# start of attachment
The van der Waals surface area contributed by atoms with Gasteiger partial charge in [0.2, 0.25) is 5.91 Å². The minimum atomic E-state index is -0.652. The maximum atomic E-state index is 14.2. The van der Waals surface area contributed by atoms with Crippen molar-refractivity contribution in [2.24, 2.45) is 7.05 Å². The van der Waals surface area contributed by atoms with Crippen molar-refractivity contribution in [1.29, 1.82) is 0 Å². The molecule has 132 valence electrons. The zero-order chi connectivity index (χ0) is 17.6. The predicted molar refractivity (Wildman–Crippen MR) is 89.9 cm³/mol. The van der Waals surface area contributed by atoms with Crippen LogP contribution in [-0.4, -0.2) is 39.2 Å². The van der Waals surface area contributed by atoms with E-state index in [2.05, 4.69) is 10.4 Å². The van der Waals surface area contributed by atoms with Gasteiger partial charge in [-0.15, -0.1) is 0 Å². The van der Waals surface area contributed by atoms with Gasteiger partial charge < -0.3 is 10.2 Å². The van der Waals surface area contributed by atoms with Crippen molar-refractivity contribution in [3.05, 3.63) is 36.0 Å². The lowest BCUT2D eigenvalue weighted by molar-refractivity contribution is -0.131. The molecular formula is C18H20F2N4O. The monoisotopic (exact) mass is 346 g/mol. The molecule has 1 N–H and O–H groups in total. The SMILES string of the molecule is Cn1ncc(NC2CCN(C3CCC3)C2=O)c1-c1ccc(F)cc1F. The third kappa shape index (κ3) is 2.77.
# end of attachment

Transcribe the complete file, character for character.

The van der Waals surface area contributed by atoms with Gasteiger partial charge in [0.2, 0.25) is 5.91 Å². The minimum atomic E-state index is -0.652. The maximum atomic E-state index is 14.2. The van der Waals surface area contributed by atoms with Crippen molar-refractivity contribution in [2.24, 2.45) is 7.05 Å². The van der Waals surface area contributed by atoms with Crippen molar-refractivity contribution in [1.29, 1.82) is 0 Å². The molecule has 132 valence electrons. The zero-order chi connectivity index (χ0) is 17.6. The predicted molar refractivity (Wildman–Crippen MR) is 89.9 cm³/mol. The van der Waals surface area contributed by atoms with Crippen LogP contribution in [-0.4, -0.2) is 39.2 Å². The van der Waals surface area contributed by atoms with E-state index in [2.05, 4.69) is 10.4 Å². The van der Waals surface area contributed by atoms with Gasteiger partial charge in [-0.15, -0.1) is 0 Å². The van der Waals surface area contributed by atoms with Gasteiger partial charge < -0.3 is 10.2 Å². The van der Waals surface area contributed by atoms with Crippen molar-refractivity contribution in [3.05, 3.63) is 36.0 Å². The lowest BCUT2D eigenvalue weighted by molar-refractivity contribution is -0.131. The molecular formula is C18H20F2N4O. The monoisotopic (exact) mass is 346 g/mol. The molecule has 1 N–H and O–H groups in total. The SMILES string of the molecule is Cn1ncc(NC2CCN(C3CCC3)C2=O)c1-c1ccc(F)cc1F. The third kappa shape index (κ3) is 2.77.